Модели глобальных цепочек создания стоимости в нефтеперерабатывающей промышленности
The main purpose of the research is to identify key models of oil exporting countries inclusion into oil refining
global value chains. The countries possess high potential of integration into the processing sector with higher value
added, but tend to implement it with different degrees of efficiency. Positive balance of foreign trade in refined oil
products, calculated in value added terms, can be accompanied by dependence of country’s exports on foreign value
added content, and negative balance can be explained by country’s imports of intermediate products with low level
of processing to insure domestic production. Five of eight analyzed oil exporting countries show positive dynamics of
inclusion into oil refining global value chains. The world biggest oil exporter, Saudi Arabia, doesn’t rely on foreign
МИРОВАЯ ЭКОНОМИКА И МЕЖДУНАРОДНЫЕ ОТНОШЕНИЯ 2020 том 64 № 1
МОДЕЛИ ГЛОБАЛЬНЫХ ЦЕПОЧЕК СОЗДАНИЯ СТОИМОСТИ
value added in its exports, whereas country’s forward participation index in global oil refining sector is very high. USA,
Canada and Norway pursue specific models of integration into oil processing, which are developed in compliance
with countries’ energy policies and aimed to create higher value added. Despite Kazakhstan dependence on Russian
economy the country reduces foreign value-added content in its exports of oil refining products and improves
participation in GVC. Two of the world leading oil exporters, Mexico and Brazil, demonstrate negative dynamics of
inclusion into oil processing sector. High dependence of production on foreign value added, negative balance of foreign
trade and poor integration into complex links within value chains are key parameters of ineffective GVC inclusion. The
case of Russian Federation could be identified as positive integration with some obstacles. High volumes of Russian
exports in oil refining products, positive trade balance in value added terms and high GVC forward participation
index are accompanied by country’s increasing dependence on foreign value-added which forces Russia to rethink its
participation in global refining sector and implement supporting policies.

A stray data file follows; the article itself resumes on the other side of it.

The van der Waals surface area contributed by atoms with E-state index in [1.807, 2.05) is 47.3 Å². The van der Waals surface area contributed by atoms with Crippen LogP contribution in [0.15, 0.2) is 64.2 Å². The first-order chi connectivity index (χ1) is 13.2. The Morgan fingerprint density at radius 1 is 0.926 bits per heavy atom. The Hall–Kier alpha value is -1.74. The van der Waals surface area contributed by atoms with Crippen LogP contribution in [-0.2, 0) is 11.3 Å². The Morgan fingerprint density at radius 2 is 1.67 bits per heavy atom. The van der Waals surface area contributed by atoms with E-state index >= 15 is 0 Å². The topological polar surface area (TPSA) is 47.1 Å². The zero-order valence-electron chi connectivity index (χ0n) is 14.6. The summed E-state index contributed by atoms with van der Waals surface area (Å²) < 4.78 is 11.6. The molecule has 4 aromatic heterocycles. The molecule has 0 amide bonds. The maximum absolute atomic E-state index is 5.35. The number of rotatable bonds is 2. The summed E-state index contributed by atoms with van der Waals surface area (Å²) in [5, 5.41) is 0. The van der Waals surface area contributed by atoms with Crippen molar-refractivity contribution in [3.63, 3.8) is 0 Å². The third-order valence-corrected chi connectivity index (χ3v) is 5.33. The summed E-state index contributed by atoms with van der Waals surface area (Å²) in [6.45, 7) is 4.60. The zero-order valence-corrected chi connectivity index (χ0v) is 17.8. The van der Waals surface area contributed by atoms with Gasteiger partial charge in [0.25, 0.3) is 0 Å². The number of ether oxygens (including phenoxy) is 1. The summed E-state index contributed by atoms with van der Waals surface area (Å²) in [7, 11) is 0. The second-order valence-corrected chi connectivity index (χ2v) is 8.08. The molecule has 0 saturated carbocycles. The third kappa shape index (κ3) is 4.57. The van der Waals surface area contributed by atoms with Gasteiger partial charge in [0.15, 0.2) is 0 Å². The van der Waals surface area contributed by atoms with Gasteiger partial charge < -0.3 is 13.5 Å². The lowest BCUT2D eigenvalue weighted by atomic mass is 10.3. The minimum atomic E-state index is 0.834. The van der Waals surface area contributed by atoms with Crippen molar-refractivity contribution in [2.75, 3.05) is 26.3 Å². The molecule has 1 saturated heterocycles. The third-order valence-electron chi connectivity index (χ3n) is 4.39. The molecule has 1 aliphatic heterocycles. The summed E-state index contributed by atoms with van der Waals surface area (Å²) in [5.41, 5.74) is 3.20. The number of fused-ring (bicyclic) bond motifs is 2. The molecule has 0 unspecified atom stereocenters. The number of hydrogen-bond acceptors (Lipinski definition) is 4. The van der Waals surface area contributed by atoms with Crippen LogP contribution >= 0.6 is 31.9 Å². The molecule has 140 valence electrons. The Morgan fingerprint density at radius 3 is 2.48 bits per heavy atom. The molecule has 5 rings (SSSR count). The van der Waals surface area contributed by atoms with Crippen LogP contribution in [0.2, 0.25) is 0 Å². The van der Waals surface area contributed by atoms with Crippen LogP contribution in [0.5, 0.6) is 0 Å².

The increasing resource and transit potential of the Arctic has been drawing more and more attention of both governments of various states and international corporations. Russia shows ambitious plans of Arctic region development. Nevertheless, these plans are closely tied with environmental risks, to which Russia may not be prepared.
The main environmental problems, the Arctic region faces, are: climate change, contamination of sea water with oil and chemical drains, degradation of ecosystems. The rationale to freeze wide-scale Arctic development, primarily oil & gas fields’ development in Russia comes not only from environmental nongovernmental organizations but from economists as well. Negative economic and political conditions of today’s world – is the right moment to do so.
The detailed analysis of territorial and branch structure of investment in the Republic of Kazakhstan by type of investment (private, public, foreign) is gives in article. Identified significant disparities of regional and branch investment, especially in foreign investment. Relationship between the incoming investment volume and the selected indicators of socio - economic development each Kazakhstan`s regions is established.
As energy is becoming one of the crucial concerns in the EU, this volume provides an in-depth analysis and interdisciplinary perspective on European energy security. Given the multidimensional nature of energy security in terms of physical availability, affordability and geopolitical security, it brings together authors from different backgrounds pursuing a distinctly multidisciplinary approach. The authors' different perspectives correspond to the three sections of the book: international relations, which focuses on Eastern EU partners; energy economics, which highlights the current unconventional hydrocarbons revolution and its impact on EU energy and climate strategies; and public policy, which analyzes EU policies in the context.
The paper examines the structure, governance, and balance sheets of state-controlled banks in Russia, which accounted for over 55 percent of the total assets in the country's banking system in early 2012. The author offers a credible estimate of the size of the country's state banking sector by including banks that are indirectly owned by public organizations. Contrary to some predictions based on the theoretical literature on economic transition, he explains the relatively high profitability and efficiency of Russian state-controlled banks by pointing to their competitive position in such functions as acquisition and disposal of assets on behalf of the government. Also suggested in the paper is a different way of looking at market concentration in Russia (by consolidating the market shares of core state-controlled banks), which produces a picture of a more concentrated market than officially reported. Lastly, one of the author's interesting conclusions is that China provides a better benchmark than the formerly centrally planned economies of Central and Eastern Europe by which to assess the viability of state ownership of banks in Russia and to evaluate the country's banking sector.
The paper examines the principles for the supervision of financial conglomerates proposed by BCBS in the consultative document published in December 2011. Moreover, the article proposes a number of suggestions worked out by the authors within the HSE research team.